RAMADI, IRAQ – So complete was the destruction of Ramadi that a local reporter who had visited the city many times hardly recognized it.
“Honestly, this is the main street,” Amaj Hamid, a member of Iraq’s elite counterterrorism forces, told the TV crew as they entered from the southwest.
He swerved to avoid the aftermath of months of fighting: rubble, overturned cars and piles of twisted metal. Airstrikes and homemade bombs laid by the Islamic State group had shredded the poured-concrete walls and ceilings of the houses and shops along the road.
Ramadi, once home to about 500,000 people, now largely lies in ruins. A U.N. report released Saturday used satellite imagery to assess the devastation, concluding that more than 3,000 buildings had been damaged and nearly 1,500 destroyed in the city 70 miles (115 km) west of Baghdad.
All told, more than 60 percent of Anbar’s provincial capital has been destroyed by constant air bombardment and the scorched-earth practices of Islamic State fighters in retreat, according to local estimates.
Officials are already scrambling to raise money to rebuild, even as operations continue to retake neighborhoods in the north and east. Their concern is that the devastation could breed future conflicts, re-creating the conditions that allowed the Islamic State group to first gain a foothold in the province in late 2013.
While the U.S.-led coalition acknowledges the importance of reconstruction efforts, the actual money pledged to help rebuild is just a fraction of the amount spent on the military effort against Islamic State.
In previous fights for the city, government buildings, bridges and key highways bore the brunt of airstrikes and heavy artillery. But during the most recent round of violence, airstrikes targeted the largely residential areas where Islamic State fighters were based.
After the Islamic State group overran Ramadi in May, storming and then largely destroying the city’s symbolically important central government complex, fighters quickly fanned out into the city’s dense neighborhoods. Using civilian homes as bases, Islamic State turned living rooms into operations centers and bedrooms into barracks.
Brig. Gen. Muhammad Rasheed Salah of the Anbar provincial police said if civilians don’t start receiving compensation soon, tribal violence will quickly follow liberation.
“Listen, I am a son of this land,” he said explaining he is from a village on the outskirts of Ramadi still under Islamic State control. “My house was destroyed by someone I know. He was my friend, my neighbor. In cases like this, you need to be able to provide people with something,” he said, referring to government help for rebuilding.
U.S. and Iraqi officials estimate the price tag for rebuilding to be in the hundreds of millions. The Iraqi government, in the midst of an economic downturn triggered in part by the falling price of oil, has shifted almost all costs of rebuilding to the provinces, ruling that reconstruction must come from existing budget allocations. That means provincial governors will depend almost entirely on international aid.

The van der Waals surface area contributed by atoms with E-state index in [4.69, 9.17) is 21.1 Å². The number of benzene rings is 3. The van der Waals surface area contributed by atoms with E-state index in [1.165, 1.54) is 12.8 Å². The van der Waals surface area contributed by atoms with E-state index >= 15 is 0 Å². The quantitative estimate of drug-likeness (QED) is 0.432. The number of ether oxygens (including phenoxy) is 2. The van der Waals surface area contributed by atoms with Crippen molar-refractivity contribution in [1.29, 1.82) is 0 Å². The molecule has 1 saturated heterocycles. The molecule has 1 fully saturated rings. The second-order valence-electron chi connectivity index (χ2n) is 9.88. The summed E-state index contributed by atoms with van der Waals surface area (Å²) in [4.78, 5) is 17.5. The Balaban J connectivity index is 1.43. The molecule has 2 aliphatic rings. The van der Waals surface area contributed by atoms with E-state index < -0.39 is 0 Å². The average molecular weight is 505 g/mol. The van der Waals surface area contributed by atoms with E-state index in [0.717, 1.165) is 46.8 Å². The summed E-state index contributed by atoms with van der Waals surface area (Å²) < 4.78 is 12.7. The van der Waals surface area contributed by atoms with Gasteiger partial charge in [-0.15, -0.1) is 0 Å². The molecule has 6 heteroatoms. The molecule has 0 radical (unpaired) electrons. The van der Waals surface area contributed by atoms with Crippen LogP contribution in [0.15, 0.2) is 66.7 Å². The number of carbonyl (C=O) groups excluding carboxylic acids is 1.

“We will never kill our way out of the Daesh problem,” U.S. Army Col. Steve Warren, using an Arabic acronym for the Islamic State group, told a recent news conference in Baghdad following the Ramadi gains. “We cannot bomb our way to peace here. The key to defeating this enemy and making it stick is the reconciliation and the stabilization process.”
That phrasing is often repeated by U.S. and coalition officials to describe wide-reaching plans to defeat the Islamic State group in Iraq. But, so far monetary pledges don’t line up with the rhetoric.
The United States has pledged $15.3 million to stabilization efforts in Iraq, according to figures provided by the U.S. Embassy in Baghdad. That’s compared with the estimated $280 million that the Department of Defense spends to fight Islamic State each month, according to figures released by department and confirmed by coalition officials in Baghdad.
“We’re doing the best with the money we have, but it’s not enough, said Lise Grande, the U.N.’s deputy special representative to Iraq who is overseeing reconstruction efforts. “Anytime you have mass destruction like (in Ramadi), particularly if you have mass destruction of private houses and large-scale infrastructure, this is where the costs really start to add up.”
Returning the rule of law and stability to Ramadi in the months ahead would also help “pave the way” for future military operations in Anbar and Nineveh provinces, said Muhannad Haimour, a spokesman for the governor of Anbar.
“The best way to secure any area and protect it against the return of Daesh is for the local residents and the local police to return to their areas and rebuild their lives,” Haimour told The Associated Press. “In order for residents to support local security (forces), they need to see them doing a good job.”
Haimour would not specify exactly how much money was needed or how much had been raised, but he said, “We have a long way to go.”
Even a significant increase in reconstruction help won’t necessarily stop the tribal vengeance and vendettas once Ramadi is fully liberated from Islamic State hands.
Salah, the Anbar police general, said no amount of money from the government would prevent him from going after the men he suspects are responsible for destroying his home.
“No matter what,” he said, “I will have my revenge.”